History and Heritage
North Park University’s roots can be traced back to a church basement in Minneapolis in 1891, where classes in music, religion, language, and business gave Swedish immigrants the education and skills they would need to prosper in America. With an offer of land in Chicago, the school moved to the North Park neighborhood just north of the city limits, which at that time ended at Irving Park Road.
In the fall of 1894, Old Main, the first building on campus, was completed. The Georgian Revival structure housed all departments of the school — classrooms, faculty offices, and sleeping quarters, as well as the library, gymnasium, and dining room. In the 1920s, pilots used the cupola atop Old Main as a landmark to find Orchard Field (now O'Hare International Airport). The cupola was the tallest point on the city's north side.
Throughout the 20th century, North Park University has expanded and adapted its educational mission to the changing times. At various points in its history it was an academy, junior college, and four-year liberal arts college, finally becoming a university with a theological seminary by 1997.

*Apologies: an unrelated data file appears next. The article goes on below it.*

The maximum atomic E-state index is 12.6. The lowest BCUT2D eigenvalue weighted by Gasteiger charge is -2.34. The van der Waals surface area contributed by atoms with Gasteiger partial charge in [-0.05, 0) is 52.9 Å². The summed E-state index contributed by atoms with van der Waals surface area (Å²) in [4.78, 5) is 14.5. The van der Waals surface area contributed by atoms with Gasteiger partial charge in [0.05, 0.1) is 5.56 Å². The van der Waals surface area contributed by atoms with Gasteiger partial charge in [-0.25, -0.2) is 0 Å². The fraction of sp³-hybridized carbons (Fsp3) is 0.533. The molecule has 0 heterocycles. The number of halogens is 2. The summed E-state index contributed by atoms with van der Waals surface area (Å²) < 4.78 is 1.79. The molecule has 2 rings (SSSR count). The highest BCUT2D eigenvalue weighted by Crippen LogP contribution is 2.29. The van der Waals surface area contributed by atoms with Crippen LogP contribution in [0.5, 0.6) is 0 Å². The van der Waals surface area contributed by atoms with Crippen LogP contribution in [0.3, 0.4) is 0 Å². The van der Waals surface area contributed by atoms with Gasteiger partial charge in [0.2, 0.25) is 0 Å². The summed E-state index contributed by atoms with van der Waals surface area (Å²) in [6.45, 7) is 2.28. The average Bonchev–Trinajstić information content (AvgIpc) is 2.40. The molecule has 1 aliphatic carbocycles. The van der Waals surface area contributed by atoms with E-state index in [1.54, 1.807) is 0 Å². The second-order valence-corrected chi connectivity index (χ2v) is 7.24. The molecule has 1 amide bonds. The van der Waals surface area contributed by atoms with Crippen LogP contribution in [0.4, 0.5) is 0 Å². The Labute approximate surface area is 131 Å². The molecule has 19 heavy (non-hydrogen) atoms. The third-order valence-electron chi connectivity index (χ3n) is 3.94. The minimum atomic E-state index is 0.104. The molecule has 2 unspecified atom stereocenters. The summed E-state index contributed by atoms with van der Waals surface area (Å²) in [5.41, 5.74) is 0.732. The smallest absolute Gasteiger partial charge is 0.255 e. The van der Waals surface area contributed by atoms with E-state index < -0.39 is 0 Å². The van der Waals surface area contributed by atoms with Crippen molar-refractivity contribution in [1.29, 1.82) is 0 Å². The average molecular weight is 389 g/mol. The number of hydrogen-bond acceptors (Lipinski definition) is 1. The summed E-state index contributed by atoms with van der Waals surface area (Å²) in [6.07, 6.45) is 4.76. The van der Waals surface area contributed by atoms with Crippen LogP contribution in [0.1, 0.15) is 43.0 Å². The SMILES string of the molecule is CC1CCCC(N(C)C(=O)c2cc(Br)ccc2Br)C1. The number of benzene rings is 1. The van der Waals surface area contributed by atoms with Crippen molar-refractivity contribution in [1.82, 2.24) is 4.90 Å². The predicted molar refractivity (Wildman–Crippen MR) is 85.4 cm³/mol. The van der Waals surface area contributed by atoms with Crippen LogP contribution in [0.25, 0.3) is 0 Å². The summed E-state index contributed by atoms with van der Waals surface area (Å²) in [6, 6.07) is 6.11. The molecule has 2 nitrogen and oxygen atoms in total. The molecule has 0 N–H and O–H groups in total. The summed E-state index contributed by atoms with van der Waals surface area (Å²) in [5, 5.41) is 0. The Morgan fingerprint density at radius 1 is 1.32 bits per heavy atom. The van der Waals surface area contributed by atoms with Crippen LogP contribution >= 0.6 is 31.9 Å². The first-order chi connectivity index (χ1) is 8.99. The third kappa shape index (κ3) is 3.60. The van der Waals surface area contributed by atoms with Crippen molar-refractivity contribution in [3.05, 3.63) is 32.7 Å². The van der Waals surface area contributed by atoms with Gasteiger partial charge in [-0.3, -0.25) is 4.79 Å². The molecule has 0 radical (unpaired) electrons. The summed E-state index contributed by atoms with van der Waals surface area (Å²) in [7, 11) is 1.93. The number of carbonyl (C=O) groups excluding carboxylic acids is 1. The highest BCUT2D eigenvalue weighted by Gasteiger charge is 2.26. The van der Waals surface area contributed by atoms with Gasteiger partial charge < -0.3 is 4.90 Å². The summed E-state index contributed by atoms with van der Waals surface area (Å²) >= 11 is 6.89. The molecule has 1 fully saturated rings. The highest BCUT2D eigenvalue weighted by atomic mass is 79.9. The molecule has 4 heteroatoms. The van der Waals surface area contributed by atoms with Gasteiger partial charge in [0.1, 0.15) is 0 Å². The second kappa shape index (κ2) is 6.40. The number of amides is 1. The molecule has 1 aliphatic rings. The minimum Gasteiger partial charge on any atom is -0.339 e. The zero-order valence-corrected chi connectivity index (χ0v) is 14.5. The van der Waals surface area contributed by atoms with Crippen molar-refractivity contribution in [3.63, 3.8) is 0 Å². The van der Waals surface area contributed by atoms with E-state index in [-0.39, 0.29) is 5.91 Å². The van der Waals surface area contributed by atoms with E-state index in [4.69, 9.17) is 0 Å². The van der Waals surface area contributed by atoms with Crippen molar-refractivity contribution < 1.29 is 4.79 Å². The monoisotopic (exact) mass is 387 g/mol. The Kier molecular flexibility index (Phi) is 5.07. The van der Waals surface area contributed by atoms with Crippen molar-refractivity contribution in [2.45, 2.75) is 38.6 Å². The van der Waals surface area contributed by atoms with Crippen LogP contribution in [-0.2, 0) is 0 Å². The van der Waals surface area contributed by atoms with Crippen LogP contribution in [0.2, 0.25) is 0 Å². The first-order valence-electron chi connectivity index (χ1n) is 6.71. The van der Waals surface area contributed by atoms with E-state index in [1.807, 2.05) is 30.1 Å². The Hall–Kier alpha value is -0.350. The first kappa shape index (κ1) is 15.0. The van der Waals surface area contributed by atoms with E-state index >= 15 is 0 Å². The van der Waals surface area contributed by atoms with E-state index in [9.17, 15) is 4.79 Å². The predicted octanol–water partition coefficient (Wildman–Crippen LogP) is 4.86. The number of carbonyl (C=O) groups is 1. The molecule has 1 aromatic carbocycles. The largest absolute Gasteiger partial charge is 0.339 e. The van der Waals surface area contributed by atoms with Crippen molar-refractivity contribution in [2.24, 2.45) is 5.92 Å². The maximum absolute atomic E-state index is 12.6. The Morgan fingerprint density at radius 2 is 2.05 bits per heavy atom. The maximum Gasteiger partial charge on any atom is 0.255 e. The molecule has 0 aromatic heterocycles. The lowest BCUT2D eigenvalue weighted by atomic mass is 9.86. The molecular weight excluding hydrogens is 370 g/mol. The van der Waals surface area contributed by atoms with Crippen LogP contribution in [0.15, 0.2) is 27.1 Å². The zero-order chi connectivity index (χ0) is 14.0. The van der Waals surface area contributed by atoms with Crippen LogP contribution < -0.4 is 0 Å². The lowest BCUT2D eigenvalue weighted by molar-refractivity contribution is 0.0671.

In recent years, much time and many resources have been invested in renovating campus facilities, including the 2001 construction of the Brandel Library; the 2003 renovation of the interior campus greenspace; the 2004 construction of the Holmgren Athletic Complex for football, softball, and baseball; and the 2006 addition of the Helwig Recreation Center. A renovation of Burgh Residence Hall was also completed in 2008, the same year in which North Park was awarded the prestigious Excellence in Landscape Architecture Award from the Society for College and University Planning (SCUP) and the American Institute for Architects (AIA).